Friday, May 25, 2018

BIS: Identifying Oil Price Shocks and their Consquences

The Bank for International Settlements (BIS) has released a study that attempts to identify the impact of oil price shocks on the global energy market. Below I have pasted in the summary abstract of this study. You can read the full study here. Further below are a few added comments.


"This paper proposes a simple but comprehensive structural vector autoregressive (SVAR) model to examine the underlying factors of oil price dynamics. The distinguishing feature is to explicitly assess the role of expectations on future aggregate demand and oil supply in addition to the traditional realized aggregate demand and supply factors. Our empirical analysis shows that identified future demand and supply shocks explain about 30-35 percent of historical oil price fluctuations. In particular, future oil supply shocks are more than twice as important as realized and future demand shocks in accounting for oil price developments. The empirical result indicates that the influence of oil price shocks on global output varies according to the nature of each shock. We also show that the financial factors and the development of shale-oil technology are additional relevant sources of oil price fluctuations."
My added comments: Having worked in the oil and gas production industry my entire life (as an accountant), I have seen a lot of major ups and downs in oil and gas prices over the years. There is no doubt that the price of energy has a big impact on the global economy and pretty much affects almost everyone.

Predicting prices is not an easy task. There are many variables that come into play such as:

- basic supply and demand
- the cost of finding and producing reserves
- market expectations of future supply and demand
- unexpected geo political events that arise from time to time
- politics
- taxation policies

and more.

From the perspective of most oil producing companies that I am aware of, the hope is that prices stay high enough to maintain production, fund finding costs to replenish reserves as they are depleted, and generate enough profit margin to maintain the incentive to continue to search for new reserves. On the flip side, most companies really do not want to see prices get too high for too long because it puts a large burden on the overall economy and makes energy costs high for some who can barely afford it.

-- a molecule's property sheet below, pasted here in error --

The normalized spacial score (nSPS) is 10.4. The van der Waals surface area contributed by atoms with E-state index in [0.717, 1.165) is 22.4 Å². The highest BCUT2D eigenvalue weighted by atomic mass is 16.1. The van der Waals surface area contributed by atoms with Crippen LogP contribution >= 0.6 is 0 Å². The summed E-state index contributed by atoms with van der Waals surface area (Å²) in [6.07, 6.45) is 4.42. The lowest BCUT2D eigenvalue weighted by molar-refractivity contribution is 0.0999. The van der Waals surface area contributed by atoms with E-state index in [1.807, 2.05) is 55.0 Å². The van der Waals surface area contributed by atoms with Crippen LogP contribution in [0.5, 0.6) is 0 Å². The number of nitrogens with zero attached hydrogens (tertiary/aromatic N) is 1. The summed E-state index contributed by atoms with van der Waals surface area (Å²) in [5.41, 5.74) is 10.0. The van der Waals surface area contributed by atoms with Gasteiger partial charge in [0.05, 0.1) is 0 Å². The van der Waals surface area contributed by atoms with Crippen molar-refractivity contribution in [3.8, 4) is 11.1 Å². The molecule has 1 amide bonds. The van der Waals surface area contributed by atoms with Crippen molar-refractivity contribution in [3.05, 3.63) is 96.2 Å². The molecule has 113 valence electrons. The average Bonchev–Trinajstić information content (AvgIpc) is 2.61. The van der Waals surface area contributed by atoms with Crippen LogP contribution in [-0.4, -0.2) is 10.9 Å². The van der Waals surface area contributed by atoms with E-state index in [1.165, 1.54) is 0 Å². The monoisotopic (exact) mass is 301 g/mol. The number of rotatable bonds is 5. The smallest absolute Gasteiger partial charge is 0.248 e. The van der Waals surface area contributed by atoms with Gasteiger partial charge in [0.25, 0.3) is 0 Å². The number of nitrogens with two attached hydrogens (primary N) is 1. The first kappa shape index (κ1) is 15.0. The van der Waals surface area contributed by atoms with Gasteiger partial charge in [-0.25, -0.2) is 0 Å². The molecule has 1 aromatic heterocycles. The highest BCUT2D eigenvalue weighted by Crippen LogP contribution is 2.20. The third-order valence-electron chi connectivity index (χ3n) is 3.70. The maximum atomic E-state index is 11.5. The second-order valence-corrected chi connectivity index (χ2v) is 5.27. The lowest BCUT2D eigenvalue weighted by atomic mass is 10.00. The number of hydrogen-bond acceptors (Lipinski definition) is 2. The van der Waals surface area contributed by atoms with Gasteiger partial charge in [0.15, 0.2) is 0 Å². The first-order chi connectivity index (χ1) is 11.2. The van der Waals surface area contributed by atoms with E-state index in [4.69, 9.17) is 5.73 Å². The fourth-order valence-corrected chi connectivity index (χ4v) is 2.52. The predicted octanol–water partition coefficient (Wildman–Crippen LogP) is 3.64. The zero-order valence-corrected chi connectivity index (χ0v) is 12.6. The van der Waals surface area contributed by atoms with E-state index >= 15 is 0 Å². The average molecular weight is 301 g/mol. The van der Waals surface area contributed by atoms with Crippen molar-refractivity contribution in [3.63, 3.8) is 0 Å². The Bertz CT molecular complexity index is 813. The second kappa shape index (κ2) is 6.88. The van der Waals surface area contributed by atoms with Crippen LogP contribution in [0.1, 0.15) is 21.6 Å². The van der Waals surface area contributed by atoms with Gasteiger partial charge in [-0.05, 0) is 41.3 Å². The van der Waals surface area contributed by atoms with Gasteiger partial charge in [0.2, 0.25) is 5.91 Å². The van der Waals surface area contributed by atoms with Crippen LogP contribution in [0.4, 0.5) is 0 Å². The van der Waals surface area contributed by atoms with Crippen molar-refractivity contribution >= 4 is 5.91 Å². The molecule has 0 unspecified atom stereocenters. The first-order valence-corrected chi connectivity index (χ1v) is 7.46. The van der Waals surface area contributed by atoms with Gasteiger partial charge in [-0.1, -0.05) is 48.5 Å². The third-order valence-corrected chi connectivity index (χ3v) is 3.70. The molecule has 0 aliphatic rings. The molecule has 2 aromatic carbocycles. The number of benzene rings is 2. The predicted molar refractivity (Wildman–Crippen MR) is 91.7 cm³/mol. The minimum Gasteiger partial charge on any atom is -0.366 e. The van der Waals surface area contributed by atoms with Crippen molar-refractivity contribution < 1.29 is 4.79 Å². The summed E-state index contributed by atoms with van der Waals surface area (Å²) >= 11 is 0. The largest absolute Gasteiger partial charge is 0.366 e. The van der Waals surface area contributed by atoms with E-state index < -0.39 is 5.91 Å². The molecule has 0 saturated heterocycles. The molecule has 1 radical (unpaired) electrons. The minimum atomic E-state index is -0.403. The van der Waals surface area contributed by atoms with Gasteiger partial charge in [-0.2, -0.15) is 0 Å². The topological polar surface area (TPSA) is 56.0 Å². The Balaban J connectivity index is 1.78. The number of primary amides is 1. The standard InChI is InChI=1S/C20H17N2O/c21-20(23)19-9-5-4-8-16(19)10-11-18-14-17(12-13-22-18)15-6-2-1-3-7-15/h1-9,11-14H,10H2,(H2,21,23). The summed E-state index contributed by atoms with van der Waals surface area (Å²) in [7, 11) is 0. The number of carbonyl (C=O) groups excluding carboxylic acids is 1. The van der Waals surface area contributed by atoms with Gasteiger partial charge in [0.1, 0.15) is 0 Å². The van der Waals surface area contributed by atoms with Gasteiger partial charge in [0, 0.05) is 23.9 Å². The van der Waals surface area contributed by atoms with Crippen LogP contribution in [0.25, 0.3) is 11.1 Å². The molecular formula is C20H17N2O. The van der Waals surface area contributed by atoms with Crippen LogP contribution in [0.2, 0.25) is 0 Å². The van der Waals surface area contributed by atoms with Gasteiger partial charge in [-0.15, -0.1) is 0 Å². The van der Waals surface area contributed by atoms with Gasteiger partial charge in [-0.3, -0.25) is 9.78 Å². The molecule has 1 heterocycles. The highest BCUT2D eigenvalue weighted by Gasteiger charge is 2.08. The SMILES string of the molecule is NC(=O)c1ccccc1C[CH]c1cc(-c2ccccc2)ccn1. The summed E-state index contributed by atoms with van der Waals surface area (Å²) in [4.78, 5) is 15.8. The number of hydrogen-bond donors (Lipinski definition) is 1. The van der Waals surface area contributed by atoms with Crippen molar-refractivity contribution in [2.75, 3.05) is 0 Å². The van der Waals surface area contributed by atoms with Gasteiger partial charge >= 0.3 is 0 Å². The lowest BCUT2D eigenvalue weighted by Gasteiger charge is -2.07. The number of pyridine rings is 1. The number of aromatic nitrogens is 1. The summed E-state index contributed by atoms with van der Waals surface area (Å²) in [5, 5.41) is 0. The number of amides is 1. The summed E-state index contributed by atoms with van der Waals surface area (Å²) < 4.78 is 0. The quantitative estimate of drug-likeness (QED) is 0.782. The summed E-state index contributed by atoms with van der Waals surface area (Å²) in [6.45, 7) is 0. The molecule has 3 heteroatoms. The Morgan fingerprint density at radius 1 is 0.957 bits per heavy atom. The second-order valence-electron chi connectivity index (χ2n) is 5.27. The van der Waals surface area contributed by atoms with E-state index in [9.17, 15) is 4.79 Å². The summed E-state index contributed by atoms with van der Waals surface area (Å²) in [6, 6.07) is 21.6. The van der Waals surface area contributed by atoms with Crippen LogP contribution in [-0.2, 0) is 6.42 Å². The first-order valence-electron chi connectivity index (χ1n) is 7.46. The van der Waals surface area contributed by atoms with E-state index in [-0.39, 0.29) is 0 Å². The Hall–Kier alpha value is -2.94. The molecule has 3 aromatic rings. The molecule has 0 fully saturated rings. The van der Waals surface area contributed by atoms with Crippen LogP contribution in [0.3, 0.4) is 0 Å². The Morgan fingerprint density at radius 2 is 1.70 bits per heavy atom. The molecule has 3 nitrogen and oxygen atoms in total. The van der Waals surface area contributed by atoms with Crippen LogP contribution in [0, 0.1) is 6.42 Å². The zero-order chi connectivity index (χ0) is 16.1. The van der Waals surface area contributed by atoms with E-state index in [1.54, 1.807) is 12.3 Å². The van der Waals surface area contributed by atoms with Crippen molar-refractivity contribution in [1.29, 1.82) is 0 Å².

For the long term, the general forecasts I have seen (assuming no major global crisis that craters global energy demand) project that the world will need as much oil and gas production as possible to meet expected future energy demands alongside the expansion of renewable energy sources. The growth in global demand (especially in developing nations) would almost certainly exceed the available oil and gas supplies sometime in the next 20 years so we will need other forms of energy to take on more the load over time.

For our purposes here, oil prices are just one other factor we should keep an eye on that can create systemic risk if they get too high or too low for too long a period of time. For now, a price range between $50 and $75 per bbl is probably in the "sweet spot" to maintain investment to continue exploration while hopefully keeping energy costs contained as best we can. Long term prices below $40 or above $100 need to be watched carefully for their potential for systemic risk.

No comments:

Post a Comment